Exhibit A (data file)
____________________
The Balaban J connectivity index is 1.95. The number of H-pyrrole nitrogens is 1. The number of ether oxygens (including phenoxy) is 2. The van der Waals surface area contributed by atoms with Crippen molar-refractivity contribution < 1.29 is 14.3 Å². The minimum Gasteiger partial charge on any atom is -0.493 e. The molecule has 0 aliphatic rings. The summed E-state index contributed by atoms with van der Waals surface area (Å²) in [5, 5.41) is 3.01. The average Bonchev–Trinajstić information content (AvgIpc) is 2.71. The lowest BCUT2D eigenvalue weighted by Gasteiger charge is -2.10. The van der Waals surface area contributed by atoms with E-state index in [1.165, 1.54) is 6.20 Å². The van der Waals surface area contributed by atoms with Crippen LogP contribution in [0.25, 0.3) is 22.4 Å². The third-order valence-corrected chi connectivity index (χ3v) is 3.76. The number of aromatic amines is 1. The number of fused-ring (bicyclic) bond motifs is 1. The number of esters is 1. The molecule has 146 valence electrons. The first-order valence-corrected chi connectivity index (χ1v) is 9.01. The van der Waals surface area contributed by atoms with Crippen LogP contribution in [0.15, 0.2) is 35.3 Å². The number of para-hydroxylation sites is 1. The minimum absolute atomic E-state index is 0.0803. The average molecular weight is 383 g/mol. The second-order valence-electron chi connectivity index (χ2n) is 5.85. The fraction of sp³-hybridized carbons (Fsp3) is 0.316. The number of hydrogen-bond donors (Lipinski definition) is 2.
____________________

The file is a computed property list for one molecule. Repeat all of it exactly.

The Balaban J connectivity index is 1.95. The number of H-pyrrole nitrogens is 1. The number of ether oxygens (including phenoxy) is 2. The van der Waals surface area contributed by atoms with Crippen molar-refractivity contribution < 1.29 is 14.3 Å². The minimum Gasteiger partial charge on any atom is -0.493 e. The molecule has 0 aliphatic rings. The summed E-state index contributed by atoms with van der Waals surface area (Å²) in [5, 5.41) is 3.01. The average Bonchev–Trinajstić information content (AvgIpc) is 2.71. The lowest BCUT2D eigenvalue weighted by Gasteiger charge is -2.10. The van der Waals surface area contributed by atoms with E-state index in [1.165, 1.54) is 6.20 Å². The van der Waals surface area contributed by atoms with Crippen LogP contribution in [0.25, 0.3) is 22.4 Å². The third-order valence-corrected chi connectivity index (χ3v) is 3.76. The number of aromatic amines is 1. The number of fused-ring (bicyclic) bond motifs is 1. The number of esters is 1. The molecule has 146 valence electrons. The first-order valence-corrected chi connectivity index (χ1v) is 9.01. The van der Waals surface area contributed by atoms with Crippen LogP contribution in [0.15, 0.2) is 35.3 Å². The number of para-hydroxylation sites is 1. The minimum absolute atomic E-state index is 0.0803. The average molecular weight is 383 g/mol. The second-order valence-electron chi connectivity index (χ2n) is 5.85. The fraction of sp³-hybridized carbons (Fsp3) is 0.316. The number of hydrogen-bond donors (Lipinski definition) is 2.